Under Trump Americans getting a dirty name globally despite the attempts of the US at democracy.

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Does anyone doubt that the Fourth Estate is and has been nothing but a sycophant, a fawning parasite, for the Amerikan, fascist…Fourth Reich?


This is a man suspected of colluding with a hostile foreign government, a hostile foreign government suspected of participating in the kidnapping of the previous democratically elected president in an abortive coup attempt. That foreign government purportedly gave him vast sums of money and also purportedly helped to rig the elections to get him his current seat in Congress.

the Times has always supported imperial policy without reservation. that’s the minimum price of its reputation. they’ve supported every adventure since the Phillipines.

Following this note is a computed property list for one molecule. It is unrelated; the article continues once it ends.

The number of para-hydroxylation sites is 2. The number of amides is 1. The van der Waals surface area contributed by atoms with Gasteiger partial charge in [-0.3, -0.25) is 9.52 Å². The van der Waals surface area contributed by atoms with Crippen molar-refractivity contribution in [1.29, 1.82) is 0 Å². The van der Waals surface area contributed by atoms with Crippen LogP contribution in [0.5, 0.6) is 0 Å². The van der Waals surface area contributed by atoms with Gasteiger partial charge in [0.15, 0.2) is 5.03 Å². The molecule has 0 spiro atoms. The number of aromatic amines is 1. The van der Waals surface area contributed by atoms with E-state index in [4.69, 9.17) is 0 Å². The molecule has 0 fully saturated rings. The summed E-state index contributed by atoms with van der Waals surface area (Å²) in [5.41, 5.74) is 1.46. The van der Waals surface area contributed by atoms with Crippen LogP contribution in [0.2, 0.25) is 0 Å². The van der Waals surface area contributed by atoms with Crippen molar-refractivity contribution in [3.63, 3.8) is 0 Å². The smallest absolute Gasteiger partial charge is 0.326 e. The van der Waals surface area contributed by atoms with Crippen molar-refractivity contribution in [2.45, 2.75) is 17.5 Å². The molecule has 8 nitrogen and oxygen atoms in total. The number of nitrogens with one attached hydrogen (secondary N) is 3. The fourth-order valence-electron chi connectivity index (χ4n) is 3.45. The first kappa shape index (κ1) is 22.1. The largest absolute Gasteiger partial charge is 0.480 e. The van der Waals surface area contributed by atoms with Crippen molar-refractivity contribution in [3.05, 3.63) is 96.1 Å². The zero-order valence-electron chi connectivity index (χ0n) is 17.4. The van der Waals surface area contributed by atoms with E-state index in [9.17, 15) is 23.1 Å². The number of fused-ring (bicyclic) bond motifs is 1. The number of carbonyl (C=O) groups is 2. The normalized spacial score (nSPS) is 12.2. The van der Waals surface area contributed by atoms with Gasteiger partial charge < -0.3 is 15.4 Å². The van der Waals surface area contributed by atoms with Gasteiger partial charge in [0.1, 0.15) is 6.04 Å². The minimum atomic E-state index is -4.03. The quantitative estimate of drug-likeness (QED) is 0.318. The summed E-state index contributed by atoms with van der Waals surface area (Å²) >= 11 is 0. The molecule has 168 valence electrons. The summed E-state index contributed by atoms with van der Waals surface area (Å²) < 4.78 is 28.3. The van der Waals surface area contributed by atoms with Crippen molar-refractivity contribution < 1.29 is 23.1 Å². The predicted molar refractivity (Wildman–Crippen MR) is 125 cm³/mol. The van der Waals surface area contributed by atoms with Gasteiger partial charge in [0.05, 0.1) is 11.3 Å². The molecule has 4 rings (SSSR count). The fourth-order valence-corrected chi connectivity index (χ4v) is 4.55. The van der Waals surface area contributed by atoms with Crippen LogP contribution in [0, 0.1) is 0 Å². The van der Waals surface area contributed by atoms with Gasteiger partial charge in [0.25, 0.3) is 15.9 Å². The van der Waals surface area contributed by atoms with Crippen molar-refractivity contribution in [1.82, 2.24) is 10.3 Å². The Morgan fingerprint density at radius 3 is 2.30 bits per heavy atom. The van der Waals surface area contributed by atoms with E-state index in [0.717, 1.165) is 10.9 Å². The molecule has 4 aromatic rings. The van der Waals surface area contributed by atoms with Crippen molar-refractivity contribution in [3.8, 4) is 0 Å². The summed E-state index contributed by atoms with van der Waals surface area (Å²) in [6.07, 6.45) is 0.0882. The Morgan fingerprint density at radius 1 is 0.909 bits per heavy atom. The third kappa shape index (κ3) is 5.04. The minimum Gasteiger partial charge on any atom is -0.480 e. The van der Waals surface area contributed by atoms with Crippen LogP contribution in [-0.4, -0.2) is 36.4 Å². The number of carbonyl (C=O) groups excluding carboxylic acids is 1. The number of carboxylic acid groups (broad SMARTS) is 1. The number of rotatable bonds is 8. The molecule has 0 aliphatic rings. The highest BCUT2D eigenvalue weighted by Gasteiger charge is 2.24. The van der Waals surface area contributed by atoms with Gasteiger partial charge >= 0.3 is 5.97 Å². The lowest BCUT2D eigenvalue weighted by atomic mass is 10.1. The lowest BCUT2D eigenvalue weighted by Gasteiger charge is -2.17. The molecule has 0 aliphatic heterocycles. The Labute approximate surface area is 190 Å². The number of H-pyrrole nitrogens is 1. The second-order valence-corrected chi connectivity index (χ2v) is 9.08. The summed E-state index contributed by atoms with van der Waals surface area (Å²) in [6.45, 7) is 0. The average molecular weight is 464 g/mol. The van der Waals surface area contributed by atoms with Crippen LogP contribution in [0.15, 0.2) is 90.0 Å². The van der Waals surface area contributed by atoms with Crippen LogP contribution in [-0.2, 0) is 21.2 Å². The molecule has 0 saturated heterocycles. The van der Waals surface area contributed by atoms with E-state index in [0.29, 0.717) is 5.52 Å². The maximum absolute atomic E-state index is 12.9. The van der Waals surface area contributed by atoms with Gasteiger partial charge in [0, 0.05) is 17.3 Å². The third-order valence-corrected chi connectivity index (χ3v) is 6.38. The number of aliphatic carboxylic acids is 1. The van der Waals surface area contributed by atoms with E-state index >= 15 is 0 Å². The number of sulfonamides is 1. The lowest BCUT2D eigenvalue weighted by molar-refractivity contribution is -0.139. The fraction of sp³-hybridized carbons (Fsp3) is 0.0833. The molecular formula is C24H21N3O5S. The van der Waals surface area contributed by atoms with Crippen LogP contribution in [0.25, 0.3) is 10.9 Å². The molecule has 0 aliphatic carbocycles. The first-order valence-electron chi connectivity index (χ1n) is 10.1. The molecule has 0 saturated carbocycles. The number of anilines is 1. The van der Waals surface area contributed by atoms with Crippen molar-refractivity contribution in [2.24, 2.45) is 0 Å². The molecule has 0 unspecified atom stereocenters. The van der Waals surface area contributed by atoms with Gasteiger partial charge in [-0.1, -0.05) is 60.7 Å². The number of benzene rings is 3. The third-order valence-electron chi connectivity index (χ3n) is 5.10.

I’ve never believed Operation Mockingbird was shut down, todays MSM supports this.
Khanna’s claim of unfair elections is interesting since more than one group that watches elections has claimed they were honest. Question is, who’s pulling Khanna’s strings?


The New York Times is nothing more than a mouthpiece for the CIA, NSA, and DIA (as is the Washington Post). To know what is really going on, read the Times and Post and believe the opposite. But my favorite was that hack Andrea Mitchell on NBC/MSNBC calling Venezuela a “jewel of democracy” before Chavez. Hahahahahaha. Venezuela under our tool Caldera had even worse inflation than now and massive extreme poverty. Give it up, Andrea.